On 16 December 2015, INZ explained (by email) that the decision was not taken lightly and Mrs Wilfred would need to provide compelling reasons why visa suspension should be lifted. In response, on 23 December 2015, Mr Ballantyne complained that there were no grounds to suggest Mrs Wilfred might not be a bona fides visitor and that it would be inappropriate to take Mr Wilfred’s stateless circumstances into account (and it has previously been confirmed by INZ that his status would not affect the application). Mr Ballantyne stated that Mrs Wilfred was required to be back in Canada in March 2016 to complete oral discovery and thereafter for a trial to be fixed in early April 2016.
In January 2016, the Associate Minister of Immigration (AMOI) advised that he would not intervene as INZ was currently considering the request to lift visa waiver and Mrs Wilfred had the option of applying for a visa.
On 22 January 2016, INZ Compliance confirmed that INZ did not intend to uplift the visa waiver suspension. INZ stated that Mrs Wilfred can apply for a visa off-shore to allow her circumstances to be fully tested.
On 26 February 2016, INZ received a further complaint from Mr Ballantyne.
On 17 March 2016, INZ confirmed that the visa waiver was suspended because Mrs Wilfred may not be a bona fides visitor based on her previous immigration history. Mrs Wilfred was invited to apply for a visitor visa in order that her circumstances may be properly assessed. INZ also noted that visa waiver status is suspended under section 69(2) of the Act, which involves an exercise of absolute discretion.2
On 29 April 2016, Mrs Wilfred made a visitor visa application. The visitor visa application was not based on her partnership with Mr Wilfred. The purpose of the travel was ‘family and social visits’. This was accompanied by a letter from Mr Ballantyne which set out the details of the circumstances of Mrs Wilfred being declined a visitor visa on 24 July 2015. Mr Ballantyne noted that he had strongly objected to the visa waiver suspension and drew attention to the exchange of correspondence where he put forward various grounds for the immediate lifting of the suspension.
On 13 May 2016, INZ declined Mrs Wilfred’s resident visa application. INZ were not satisfied that she had assets worth more than $10 million due to the lack of valuation. There also a concern about a claim by the Canadian Revenue Authority.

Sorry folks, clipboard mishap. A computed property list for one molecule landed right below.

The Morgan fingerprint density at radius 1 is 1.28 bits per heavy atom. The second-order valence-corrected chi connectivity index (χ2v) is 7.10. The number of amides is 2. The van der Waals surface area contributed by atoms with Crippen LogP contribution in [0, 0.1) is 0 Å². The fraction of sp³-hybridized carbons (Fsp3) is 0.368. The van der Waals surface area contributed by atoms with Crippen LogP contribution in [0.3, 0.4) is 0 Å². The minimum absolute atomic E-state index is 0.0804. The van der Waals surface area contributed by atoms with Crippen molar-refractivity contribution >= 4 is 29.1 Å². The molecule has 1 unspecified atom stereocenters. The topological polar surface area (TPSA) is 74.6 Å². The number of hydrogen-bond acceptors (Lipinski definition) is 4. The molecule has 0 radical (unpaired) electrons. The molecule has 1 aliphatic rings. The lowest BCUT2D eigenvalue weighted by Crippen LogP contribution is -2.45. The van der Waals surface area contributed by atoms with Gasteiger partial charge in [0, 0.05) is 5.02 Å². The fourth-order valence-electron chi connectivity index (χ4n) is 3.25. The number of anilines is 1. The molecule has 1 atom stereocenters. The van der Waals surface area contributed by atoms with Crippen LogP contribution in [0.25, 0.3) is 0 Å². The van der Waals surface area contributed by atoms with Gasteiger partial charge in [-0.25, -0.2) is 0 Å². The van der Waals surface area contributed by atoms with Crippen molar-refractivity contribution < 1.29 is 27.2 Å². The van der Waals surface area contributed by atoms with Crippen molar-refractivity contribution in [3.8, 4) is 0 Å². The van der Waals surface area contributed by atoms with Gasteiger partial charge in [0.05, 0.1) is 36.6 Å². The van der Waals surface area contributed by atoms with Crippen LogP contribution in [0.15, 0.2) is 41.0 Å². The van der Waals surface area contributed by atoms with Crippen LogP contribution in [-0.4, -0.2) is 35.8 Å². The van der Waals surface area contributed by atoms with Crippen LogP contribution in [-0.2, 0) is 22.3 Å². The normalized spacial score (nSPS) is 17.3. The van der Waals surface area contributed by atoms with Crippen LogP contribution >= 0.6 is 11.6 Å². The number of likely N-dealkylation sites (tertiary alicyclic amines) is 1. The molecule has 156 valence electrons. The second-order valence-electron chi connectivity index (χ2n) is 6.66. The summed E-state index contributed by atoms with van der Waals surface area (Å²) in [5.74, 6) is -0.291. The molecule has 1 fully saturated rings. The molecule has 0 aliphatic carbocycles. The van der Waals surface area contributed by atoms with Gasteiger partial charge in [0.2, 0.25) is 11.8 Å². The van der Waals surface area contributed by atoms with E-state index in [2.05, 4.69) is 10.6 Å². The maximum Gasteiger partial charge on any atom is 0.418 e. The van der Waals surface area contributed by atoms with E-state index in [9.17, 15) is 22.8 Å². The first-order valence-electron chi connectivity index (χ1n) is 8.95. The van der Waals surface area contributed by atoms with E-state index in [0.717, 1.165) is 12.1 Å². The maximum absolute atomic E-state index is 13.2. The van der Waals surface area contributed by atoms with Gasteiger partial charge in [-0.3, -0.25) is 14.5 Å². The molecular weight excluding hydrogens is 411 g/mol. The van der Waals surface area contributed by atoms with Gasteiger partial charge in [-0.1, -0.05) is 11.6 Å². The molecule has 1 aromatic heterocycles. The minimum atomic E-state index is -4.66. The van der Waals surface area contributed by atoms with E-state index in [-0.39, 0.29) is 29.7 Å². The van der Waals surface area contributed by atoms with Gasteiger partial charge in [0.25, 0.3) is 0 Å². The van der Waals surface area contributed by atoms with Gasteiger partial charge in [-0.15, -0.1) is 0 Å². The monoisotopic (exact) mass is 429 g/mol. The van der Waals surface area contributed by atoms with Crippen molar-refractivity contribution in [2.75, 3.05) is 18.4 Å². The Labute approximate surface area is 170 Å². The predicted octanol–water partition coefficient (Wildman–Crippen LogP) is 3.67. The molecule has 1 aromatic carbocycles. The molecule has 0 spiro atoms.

On 17 May 2016, INZ declined Mrs Wilfred’s application for a visitor visa on the basis that she was not a bona fide applicant. INZ stated that Mrs Wilfred’s personal circumstances may ‘discourage you from returning to your home country if the opportunity of staying in New Zealand arises at the end of your stay and the risks that you may overstay or breach our visa conditions are not acceptable’. INZ stated that the relevant factors considered during the assessment included: the purpose of the visit; partnership status and strength of family commitments; financial ties and previous immigration history with INZ.
The AMS records identified the following relevant factors:
• the applicant had a long and sometimes unfavourable immigration history;
2 Section 378(8) of the Act says that the decision whether to grant a special direction is at the absolute discretion of the Minister.
• you were currently unlawful in New Zealand after renouncing your US citizenship. You are stateless and without a county to be deported to. This connection appears to create doubt about Mrs Wilfred’s bona fides and genuine intent. It shows strong ties to New Zealand and might indicate a motive for remaining in New Zealand;
• there is a lack of credible reason for Mrs Wilfred remaining in New Zealand unlawfully from 24 July 2015 until 5 September 2015 and it appears the risk is too high that this may occur again;
• it appears that Mrs Wilfred owes around $8 million dollars to the Canadian tax department and she appears to have limited family ties in Canada (being in the process of suing her brothers for a share of her family owned company); and
• the risk is too high that the applicant was intending to work while in New Zealand due to the proposal submitted with her previous visitor visa application and her current residence application.